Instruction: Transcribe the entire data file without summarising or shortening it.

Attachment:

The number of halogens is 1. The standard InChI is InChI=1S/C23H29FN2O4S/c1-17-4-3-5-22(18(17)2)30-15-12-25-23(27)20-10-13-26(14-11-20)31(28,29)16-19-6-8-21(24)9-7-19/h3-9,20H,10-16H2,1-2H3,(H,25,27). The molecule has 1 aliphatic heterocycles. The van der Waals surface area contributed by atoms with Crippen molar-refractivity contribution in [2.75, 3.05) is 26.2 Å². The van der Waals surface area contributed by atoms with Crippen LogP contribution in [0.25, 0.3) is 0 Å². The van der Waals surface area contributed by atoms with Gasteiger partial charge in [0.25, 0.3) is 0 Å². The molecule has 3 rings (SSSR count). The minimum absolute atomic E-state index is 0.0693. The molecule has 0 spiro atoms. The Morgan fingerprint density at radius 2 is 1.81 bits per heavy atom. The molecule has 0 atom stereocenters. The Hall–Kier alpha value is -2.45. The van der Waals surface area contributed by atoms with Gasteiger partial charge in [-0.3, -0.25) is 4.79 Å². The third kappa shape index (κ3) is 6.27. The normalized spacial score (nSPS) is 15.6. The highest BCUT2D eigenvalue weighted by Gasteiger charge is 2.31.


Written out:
The number of halogens is 1. The standard InChI is InChI=1S/C23H29FN2O4S/c1-17-4-3-5-22(18(17)2)30-15-12-25-23(27)20-10-13-26(14-11-20)31(28,29)16-19-6-8-21(24)9-7-19/h3-9,20H,10-16H2,1-2H3,(H,25,27). The molecule has 1 aliphatic heterocycles. The van der Waals surface area contributed by atoms with Crippen molar-refractivity contribution in [2.75, 3.05) is 26.2 Å². The van der Waals surface area contributed by atoms with Crippen LogP contribution in [0.25, 0.3) is 0 Å². The van der Waals surface area contributed by atoms with Gasteiger partial charge in [0.25, 0.3) is 0 Å². The molecule has 3 rings (SSSR count). The minimum absolute atomic E-state index is 0.0693. The molecule has 0 spiro atoms. The Morgan fingerprint density at radius 2 is 1.81 bits per heavy atom. The molecule has 0 atom stereocenters. The Hall–Kier alpha value is -2.45. The van der Waals surface area contributed by atoms with Gasteiger partial charge in [-0.3, -0.25) is 4.79 Å². The third kappa shape index (κ3) is 6.27. The normalized spacial score (nSPS) is 15.6. The highest BCUT2D eigenvalue weighted by Gasteiger charge is 2.31.